"...In particular, she [Marguerite] contributed to building up that new country [Canada], realizing the determining role of women, and she diligently strove toward their formation in a deeply Christian spirit."
Pope John Paul II at the canonization Mass further noted that she watched over her students with affection and confidence "in order to prepare them to become wives and worthy mothers, Christians, cultured, hardworking, radiant mothers."
Marguerite Bourgeoys, born the sixth of 12 children in Troyes, France, at the age of 20 believed that she was called to religious life. Her applications to the Carmelites and Poor Clares were unsuccessful. A priest friend suggested that perhaps God had other plans for her.
In 1654, the governor of the French settlement in Canada visited his sister, an Augustinian canoness in Troyes. Marguerite belonged to a sodality connected to that convent. The governor invited her to come to Canada and start a school in Ville-Marie (now the city of Montreal). When she arrived, the colony numbered 200 people with a hospital and a Jesuit mission chapel.
Soon after starting a school, she realized her need for coworkers. Returning to Troyes, she recruited a friend, Catherine Crolo, and two other young women. In 1667 they added classes at their school for Indian children.
A second trip to France three years later resulted in six more young women and a letter from King Louis XIV, authorizing the school. The Congregation of Notre Dame was established in 1676 but its members did not make formal religious profession until 1698 when their Rule and constitutions were approved.
Marguerite established a school for Indian girls in Montreal. At the age of 69, she walked from Montreal to Quebec in response to the bishop’s request to establish a community of her sisters in that city. By the time she died, she was referred to as the “Mother of the Colony.”
Children from European as well as Native American backgrounds in seventeenth-century Canada benefited from her great zeal and unshakable trust in God’s providence. Marguerite was canonized in 1982.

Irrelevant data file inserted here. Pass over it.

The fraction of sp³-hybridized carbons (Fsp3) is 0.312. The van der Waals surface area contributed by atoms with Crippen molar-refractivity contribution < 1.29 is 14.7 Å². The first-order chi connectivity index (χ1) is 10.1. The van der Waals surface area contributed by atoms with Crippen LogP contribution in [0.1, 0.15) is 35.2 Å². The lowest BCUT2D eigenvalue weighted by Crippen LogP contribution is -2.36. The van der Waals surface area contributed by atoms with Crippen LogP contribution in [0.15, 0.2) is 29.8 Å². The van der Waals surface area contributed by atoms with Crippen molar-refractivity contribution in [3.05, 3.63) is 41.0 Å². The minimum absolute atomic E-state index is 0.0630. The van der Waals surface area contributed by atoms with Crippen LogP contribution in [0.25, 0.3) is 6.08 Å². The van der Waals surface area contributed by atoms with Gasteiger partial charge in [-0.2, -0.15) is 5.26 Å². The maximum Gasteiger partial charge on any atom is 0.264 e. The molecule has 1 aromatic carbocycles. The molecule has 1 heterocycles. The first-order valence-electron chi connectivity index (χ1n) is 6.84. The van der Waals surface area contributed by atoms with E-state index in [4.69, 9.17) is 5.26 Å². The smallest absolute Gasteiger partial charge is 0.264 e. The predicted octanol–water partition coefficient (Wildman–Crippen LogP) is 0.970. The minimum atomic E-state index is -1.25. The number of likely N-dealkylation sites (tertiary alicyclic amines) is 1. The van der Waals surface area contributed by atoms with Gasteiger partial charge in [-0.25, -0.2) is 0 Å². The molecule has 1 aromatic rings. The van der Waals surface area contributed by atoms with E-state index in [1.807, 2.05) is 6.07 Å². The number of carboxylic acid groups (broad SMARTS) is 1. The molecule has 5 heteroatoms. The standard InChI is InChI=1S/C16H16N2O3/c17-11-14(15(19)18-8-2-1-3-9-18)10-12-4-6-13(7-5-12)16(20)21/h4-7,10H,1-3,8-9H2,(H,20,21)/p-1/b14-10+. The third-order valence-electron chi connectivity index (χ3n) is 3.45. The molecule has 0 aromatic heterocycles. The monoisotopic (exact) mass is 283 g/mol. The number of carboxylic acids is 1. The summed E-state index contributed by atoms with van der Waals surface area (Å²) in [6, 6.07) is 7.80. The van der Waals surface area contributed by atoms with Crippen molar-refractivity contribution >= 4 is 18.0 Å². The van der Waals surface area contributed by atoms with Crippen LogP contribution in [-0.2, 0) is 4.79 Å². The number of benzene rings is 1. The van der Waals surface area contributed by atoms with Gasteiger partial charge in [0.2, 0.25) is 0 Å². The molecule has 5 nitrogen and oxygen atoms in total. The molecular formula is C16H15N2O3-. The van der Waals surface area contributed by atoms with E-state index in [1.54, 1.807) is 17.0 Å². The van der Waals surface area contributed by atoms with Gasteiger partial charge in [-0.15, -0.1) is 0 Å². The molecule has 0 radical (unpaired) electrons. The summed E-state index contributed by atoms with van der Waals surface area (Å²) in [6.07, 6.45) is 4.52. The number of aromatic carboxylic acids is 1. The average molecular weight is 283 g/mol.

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« Si la prière ne part pas du cœur, elle n’est qu’un songe qui ne produit rien, car la prière doit être dans la pensée, la parole et l’exécution. » – Sainte Marguerite Bourgeoys
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Bishops Young and Old
Today I will be in London, Ontario to take part in the episcopal ordination in St. Peter's Cathedral of William Terrence McGrattan as titular bishop of Furnos Minor and auxiliary bishop of Toronto.
Tomorrow, in Toronto's St. Michael's Cathedral there will be the historic ordination of the first Asian-born bishop in Canada, His Excellency Vincent Nguyen, titular bishop of Ammaedara and auxiliary bishop of Toronto.
At his ordination, Bishop Nguyen also will become Canada's youngest bishop at the age of 43.
Coincidentally, today Canada's oldest bishop (who celebrated 65 years of priestly ordination and 45 years of episcopal consecration in 2009), turns 95.
Mgr Joseph-Aurele Plourde (8th bishop and 7th archbishop of Ottawa [1967-1989], though frail, continues to delight in life and news of the church, plays bridge several times a week and otherwise keeps busy at the Jean-Paul II Residence in Ottawa.
To each of them I offer the traditional wish, ad multos et faustissimos annos!